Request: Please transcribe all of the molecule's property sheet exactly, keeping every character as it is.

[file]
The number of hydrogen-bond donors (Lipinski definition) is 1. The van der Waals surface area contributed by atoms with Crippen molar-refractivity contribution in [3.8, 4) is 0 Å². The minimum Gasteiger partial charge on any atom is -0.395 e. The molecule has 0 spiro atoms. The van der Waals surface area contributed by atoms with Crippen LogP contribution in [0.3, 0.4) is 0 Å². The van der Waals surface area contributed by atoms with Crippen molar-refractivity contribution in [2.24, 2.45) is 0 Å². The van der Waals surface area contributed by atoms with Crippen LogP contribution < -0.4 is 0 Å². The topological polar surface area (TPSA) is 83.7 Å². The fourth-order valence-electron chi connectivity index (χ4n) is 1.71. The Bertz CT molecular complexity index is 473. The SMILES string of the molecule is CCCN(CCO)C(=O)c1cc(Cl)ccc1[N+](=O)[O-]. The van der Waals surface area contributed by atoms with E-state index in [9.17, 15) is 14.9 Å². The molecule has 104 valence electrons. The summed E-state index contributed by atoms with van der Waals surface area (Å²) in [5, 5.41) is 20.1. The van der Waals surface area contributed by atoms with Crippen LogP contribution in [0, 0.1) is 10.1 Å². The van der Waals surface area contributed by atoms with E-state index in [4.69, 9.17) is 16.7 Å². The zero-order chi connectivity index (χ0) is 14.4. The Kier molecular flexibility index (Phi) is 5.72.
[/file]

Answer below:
The number of hydrogen-bond donors (Lipinski definition) is 1. The van der Waals surface area contributed by atoms with Crippen molar-refractivity contribution in [3.8, 4) is 0 Å². The minimum Gasteiger partial charge on any atom is -0.395 e. The molecule has 0 spiro atoms. The van der Waals surface area contributed by atoms with Crippen LogP contribution in [0.3, 0.4) is 0 Å². The van der Waals surface area contributed by atoms with Crippen molar-refractivity contribution in [2.24, 2.45) is 0 Å². The van der Waals surface area contributed by atoms with Crippen LogP contribution < -0.4 is 0 Å². The topological polar surface area (TPSA) is 83.7 Å². The fourth-order valence-electron chi connectivity index (χ4n) is 1.71. The Bertz CT molecular complexity index is 473. The SMILES string of the molecule is CCCN(CCO)C(=O)c1cc(Cl)ccc1[N+](=O)[O-]. The van der Waals surface area contributed by atoms with E-state index in [9.17, 15) is 14.9 Å². The molecule has 104 valence electrons. The summed E-state index contributed by atoms with van der Waals surface area (Å²) in [5, 5.41) is 20.1. The van der Waals surface area contributed by atoms with Crippen LogP contribution in [0, 0.1) is 10.1 Å². The van der Waals surface area contributed by atoms with E-state index in [4.69, 9.17) is 16.7 Å². The zero-order chi connectivity index (χ0) is 14.4. The Kier molecular flexibility index (Phi) is 5.72.